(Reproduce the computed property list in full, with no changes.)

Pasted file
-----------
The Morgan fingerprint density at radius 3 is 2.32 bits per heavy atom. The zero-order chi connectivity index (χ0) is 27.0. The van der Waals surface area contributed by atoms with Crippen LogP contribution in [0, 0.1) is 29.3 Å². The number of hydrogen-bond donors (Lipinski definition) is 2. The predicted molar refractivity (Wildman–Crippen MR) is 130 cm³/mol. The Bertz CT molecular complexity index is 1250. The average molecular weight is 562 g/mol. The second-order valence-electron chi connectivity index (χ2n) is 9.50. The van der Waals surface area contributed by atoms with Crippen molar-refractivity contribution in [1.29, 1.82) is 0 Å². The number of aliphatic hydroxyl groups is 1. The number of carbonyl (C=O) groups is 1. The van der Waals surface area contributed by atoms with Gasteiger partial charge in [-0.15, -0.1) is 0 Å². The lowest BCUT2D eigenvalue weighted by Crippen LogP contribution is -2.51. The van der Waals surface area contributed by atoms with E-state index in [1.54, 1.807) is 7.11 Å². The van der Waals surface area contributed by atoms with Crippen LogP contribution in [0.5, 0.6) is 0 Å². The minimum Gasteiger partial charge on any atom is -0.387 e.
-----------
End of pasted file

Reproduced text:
The Morgan fingerprint density at radius 3 is 2.32 bits per heavy atom. The zero-order chi connectivity index (χ0) is 27.0. The van der Waals surface area contributed by atoms with Crippen LogP contribution in [0, 0.1) is 29.3 Å². The number of hydrogen-bond donors (Lipinski definition) is 2. The predicted molar refractivity (Wildman–Crippen MR) is 130 cm³/mol. The Bertz CT molecular complexity index is 1250. The average molecular weight is 562 g/mol. The second-order valence-electron chi connectivity index (χ2n) is 9.50. The van der Waals surface area contributed by atoms with Crippen molar-refractivity contribution in [1.29, 1.82) is 0 Å². The number of aliphatic hydroxyl groups is 1. The number of carbonyl (C=O) groups is 1. The van der Waals surface area contributed by atoms with Gasteiger partial charge in [-0.15, -0.1) is 0 Å². The lowest BCUT2D eigenvalue weighted by Crippen LogP contribution is -2.51. The van der Waals surface area contributed by atoms with E-state index in [1.54, 1.807) is 7.11 Å². The van der Waals surface area contributed by atoms with Crippen LogP contribution in [0.5, 0.6) is 0 Å². The minimum Gasteiger partial charge on any atom is -0.387 e.